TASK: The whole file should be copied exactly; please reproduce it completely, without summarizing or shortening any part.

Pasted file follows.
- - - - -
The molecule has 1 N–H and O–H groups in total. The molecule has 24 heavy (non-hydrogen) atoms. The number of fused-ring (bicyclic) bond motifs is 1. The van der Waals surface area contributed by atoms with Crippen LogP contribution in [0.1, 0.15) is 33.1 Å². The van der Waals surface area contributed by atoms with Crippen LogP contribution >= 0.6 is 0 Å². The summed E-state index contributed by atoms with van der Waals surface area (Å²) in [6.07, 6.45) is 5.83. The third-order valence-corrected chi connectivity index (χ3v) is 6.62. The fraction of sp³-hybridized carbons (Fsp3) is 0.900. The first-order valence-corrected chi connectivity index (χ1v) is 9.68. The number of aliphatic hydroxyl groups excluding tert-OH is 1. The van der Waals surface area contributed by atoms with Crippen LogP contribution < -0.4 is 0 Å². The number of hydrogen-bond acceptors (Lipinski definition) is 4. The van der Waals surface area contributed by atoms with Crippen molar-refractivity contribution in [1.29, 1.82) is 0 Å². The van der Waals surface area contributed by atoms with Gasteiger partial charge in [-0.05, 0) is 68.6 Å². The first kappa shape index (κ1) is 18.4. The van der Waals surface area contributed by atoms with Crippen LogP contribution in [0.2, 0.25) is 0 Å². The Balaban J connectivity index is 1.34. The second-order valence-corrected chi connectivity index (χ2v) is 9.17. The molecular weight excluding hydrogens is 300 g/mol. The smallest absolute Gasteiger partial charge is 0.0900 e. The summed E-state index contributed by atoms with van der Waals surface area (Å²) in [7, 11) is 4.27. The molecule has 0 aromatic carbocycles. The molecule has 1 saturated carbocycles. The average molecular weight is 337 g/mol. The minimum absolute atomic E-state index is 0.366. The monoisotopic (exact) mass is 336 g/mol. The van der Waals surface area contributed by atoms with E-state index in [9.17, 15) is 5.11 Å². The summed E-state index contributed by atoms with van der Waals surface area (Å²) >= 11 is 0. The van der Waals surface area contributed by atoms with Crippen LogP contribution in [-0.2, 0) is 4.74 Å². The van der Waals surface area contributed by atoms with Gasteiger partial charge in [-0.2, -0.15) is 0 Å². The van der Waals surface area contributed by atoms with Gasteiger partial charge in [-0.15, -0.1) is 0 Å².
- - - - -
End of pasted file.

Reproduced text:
The molecule has 1 N–H and O–H groups in total. The molecule has 24 heavy (non-hydrogen) atoms. The number of fused-ring (bicyclic) bond motifs is 1. The van der Waals surface area contributed by atoms with Crippen LogP contribution in [0.1, 0.15) is 33.1 Å². The van der Waals surface area contributed by atoms with Crippen LogP contribution >= 0.6 is 0 Å². The summed E-state index contributed by atoms with van der Waals surface area (Å²) in [6.07, 6.45) is 5.83. The third-order valence-corrected chi connectivity index (χ3v) is 6.62. The fraction of sp³-hybridized carbons (Fsp3) is 0.900. The first-order valence-corrected chi connectivity index (χ1v) is 9.68. The number of aliphatic hydroxyl groups excluding tert-OH is 1. The van der Waals surface area contributed by atoms with Crippen LogP contribution < -0.4 is 0 Å². The number of hydrogen-bond acceptors (Lipinski definition) is 4. The van der Waals surface area contributed by atoms with Crippen molar-refractivity contribution in [1.29, 1.82) is 0 Å². The van der Waals surface area contributed by atoms with Gasteiger partial charge in [-0.05, 0) is 68.6 Å². The first kappa shape index (κ1) is 18.4. The van der Waals surface area contributed by atoms with Crippen LogP contribution in [0.2, 0.25) is 0 Å². The Balaban J connectivity index is 1.34. The second-order valence-corrected chi connectivity index (χ2v) is 9.17. The molecular weight excluding hydrogens is 300 g/mol. The smallest absolute Gasteiger partial charge is 0.0900 e. The summed E-state index contributed by atoms with van der Waals surface area (Å²) in [7, 11) is 4.27. The molecule has 0 aromatic carbocycles. The molecule has 1 saturated carbocycles. The average molecular weight is 337 g/mol. The minimum absolute atomic E-state index is 0.366. The monoisotopic (exact) mass is 336 g/mol. The van der Waals surface area contributed by atoms with E-state index in [9.17, 15) is 5.11 Å². The summed E-state index contributed by atoms with van der Waals surface area (Å²) >= 11 is 0. The van der Waals surface area contributed by atoms with Crippen LogP contribution in [-0.2, 0) is 4.74 Å². The van der Waals surface area contributed by atoms with Gasteiger partial charge in [-0.2, -0.15) is 0 Å². The van der Waals surface area contributed by atoms with Gasteiger partial charge in [-0.15, -0.1) is 0 Å².